After a clean hefsek tahara and moch dachuk are completed, one must count seven clean days in preparation for mikvah. Seven days are counted according to the Jewish calendar day. This means that night precedes the day. The shivah neki’im start on the night immediately after the hefsek tahara is performed, and end at nightfall of the seventh day. The eighth night she can go to the mikvah.
From the onset of shivah neki’im, after a clean hefsek, a woman should wear white undergarments. Wearing white allows the woman to notice any bleeding that may occur. If a woman finds herself spotting at the beginning of the shivah neki’im, she should consult a rabbi about putting on a pad to help avoid problems of ketamim.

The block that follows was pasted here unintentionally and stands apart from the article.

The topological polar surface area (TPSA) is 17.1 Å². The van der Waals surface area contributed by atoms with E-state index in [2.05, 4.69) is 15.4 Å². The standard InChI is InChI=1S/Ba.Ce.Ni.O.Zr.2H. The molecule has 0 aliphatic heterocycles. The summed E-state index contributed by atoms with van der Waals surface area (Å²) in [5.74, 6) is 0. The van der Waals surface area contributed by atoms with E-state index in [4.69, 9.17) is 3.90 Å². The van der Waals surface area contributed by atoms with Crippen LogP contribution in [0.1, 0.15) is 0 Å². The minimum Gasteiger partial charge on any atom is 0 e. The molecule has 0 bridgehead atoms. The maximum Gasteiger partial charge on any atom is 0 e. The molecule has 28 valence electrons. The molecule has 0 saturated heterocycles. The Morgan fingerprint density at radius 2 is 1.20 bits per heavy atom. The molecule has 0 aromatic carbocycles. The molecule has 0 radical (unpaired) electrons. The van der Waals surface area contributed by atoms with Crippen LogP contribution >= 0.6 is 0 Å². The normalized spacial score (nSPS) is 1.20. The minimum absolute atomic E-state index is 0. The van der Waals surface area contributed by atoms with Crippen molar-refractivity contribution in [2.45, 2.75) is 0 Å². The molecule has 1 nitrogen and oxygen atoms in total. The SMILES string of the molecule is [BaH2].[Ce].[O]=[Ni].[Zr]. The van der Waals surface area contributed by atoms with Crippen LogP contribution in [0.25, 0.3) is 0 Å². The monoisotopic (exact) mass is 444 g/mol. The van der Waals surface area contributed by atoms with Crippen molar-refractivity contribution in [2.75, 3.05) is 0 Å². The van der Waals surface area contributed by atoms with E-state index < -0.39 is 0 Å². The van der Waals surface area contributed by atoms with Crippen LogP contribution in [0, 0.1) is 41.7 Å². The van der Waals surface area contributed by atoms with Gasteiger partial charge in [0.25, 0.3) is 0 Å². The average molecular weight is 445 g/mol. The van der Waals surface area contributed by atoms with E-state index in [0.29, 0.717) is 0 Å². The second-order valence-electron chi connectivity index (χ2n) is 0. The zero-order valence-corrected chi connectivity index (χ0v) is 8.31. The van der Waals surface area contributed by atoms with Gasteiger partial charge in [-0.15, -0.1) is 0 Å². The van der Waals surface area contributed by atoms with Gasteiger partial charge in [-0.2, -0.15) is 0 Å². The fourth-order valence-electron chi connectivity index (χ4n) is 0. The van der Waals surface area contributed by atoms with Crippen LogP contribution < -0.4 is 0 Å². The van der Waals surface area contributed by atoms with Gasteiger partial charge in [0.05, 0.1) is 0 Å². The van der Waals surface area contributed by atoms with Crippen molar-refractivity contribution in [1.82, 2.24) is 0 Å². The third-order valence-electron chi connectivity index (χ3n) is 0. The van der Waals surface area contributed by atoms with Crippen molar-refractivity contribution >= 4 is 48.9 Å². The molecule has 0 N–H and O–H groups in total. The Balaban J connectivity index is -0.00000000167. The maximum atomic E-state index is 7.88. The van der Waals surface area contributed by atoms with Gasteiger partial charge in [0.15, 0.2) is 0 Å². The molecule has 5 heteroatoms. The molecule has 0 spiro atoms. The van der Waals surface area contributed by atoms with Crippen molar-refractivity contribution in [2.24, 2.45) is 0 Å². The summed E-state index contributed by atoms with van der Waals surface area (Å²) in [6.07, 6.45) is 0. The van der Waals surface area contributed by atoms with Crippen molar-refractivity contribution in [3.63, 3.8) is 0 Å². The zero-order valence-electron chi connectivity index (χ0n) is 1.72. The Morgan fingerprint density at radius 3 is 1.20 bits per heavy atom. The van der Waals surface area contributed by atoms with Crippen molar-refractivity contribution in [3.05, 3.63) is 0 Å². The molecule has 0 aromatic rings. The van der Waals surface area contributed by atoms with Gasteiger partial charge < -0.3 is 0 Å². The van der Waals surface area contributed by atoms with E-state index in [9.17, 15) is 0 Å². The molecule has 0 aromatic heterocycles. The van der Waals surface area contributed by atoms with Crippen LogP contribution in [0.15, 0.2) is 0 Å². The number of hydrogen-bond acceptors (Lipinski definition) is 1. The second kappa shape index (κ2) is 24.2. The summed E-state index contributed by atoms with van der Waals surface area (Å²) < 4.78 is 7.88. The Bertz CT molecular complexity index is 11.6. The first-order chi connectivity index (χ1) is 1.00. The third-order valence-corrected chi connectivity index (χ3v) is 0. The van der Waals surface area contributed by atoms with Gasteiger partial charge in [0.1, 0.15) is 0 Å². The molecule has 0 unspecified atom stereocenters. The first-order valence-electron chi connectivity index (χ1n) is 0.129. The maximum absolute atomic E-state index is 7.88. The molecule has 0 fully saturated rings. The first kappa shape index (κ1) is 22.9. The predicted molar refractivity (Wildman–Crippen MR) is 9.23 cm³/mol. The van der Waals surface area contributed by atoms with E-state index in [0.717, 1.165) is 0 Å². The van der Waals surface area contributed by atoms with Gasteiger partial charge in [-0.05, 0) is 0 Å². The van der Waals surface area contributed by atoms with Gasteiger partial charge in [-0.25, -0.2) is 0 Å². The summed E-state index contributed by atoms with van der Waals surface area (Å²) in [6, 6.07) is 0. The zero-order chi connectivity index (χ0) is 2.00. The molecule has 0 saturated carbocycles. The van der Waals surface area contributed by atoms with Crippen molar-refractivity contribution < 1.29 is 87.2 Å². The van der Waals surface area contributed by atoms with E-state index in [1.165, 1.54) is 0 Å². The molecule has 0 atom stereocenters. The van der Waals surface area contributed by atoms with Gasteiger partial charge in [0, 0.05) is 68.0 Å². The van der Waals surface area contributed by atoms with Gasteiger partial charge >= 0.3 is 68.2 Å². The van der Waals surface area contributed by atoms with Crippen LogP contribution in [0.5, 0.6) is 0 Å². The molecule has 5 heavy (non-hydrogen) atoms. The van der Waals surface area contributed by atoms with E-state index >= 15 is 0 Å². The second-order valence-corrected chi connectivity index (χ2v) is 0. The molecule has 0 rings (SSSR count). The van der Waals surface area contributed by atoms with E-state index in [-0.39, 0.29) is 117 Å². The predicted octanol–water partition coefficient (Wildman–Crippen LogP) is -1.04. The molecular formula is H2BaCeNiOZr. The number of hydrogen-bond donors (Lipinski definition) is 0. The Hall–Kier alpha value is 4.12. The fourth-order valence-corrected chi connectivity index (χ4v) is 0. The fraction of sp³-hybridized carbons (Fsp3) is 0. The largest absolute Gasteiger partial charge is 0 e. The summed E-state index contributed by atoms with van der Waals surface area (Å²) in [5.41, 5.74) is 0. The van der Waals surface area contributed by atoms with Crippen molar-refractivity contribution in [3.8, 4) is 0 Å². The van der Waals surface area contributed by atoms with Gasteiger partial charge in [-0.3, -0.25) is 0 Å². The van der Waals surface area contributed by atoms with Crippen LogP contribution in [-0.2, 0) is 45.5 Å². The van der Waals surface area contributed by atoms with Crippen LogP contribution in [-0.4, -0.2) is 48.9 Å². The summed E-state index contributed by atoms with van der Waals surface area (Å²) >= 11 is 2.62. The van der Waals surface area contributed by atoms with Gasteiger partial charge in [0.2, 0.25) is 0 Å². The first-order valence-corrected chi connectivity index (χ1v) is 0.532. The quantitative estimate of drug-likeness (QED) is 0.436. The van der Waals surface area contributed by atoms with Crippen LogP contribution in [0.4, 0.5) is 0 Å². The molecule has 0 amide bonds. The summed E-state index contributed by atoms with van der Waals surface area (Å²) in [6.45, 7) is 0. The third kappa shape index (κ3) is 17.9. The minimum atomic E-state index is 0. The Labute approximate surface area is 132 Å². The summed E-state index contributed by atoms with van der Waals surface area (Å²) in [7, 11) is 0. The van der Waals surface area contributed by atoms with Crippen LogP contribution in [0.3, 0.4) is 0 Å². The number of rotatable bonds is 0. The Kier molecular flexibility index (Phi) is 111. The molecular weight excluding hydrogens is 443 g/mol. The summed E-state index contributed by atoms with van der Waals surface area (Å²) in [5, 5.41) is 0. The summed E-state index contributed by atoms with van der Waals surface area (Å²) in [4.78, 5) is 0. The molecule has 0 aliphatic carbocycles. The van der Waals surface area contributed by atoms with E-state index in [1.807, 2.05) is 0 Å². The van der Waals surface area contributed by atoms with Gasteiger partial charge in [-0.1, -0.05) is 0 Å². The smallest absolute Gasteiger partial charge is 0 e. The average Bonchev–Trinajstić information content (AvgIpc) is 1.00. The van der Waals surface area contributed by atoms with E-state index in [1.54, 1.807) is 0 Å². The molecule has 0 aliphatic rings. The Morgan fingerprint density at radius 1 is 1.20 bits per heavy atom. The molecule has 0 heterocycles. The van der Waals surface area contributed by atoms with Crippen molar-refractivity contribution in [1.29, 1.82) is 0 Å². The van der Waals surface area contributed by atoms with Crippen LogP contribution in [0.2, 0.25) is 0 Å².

If she forgot to put on white undergarments, the shivah neki’im are still valid, as long as she checks what she was wearing and finds no stains. She should switch to white undergarments as soon as they become available.
On each day of the shivah neki’im, the woman does two bedikot, one in the morning and one in the afternoon. If a woman missed a bedikah, the shivah neki’im are still valid, as long as she did at least one bedikah on both days one and day seven. If a woman finds it difficult to do bedikot, either because they cause her pain, or because she has a hard time getting clean bedikot, a rabbi should be consulted.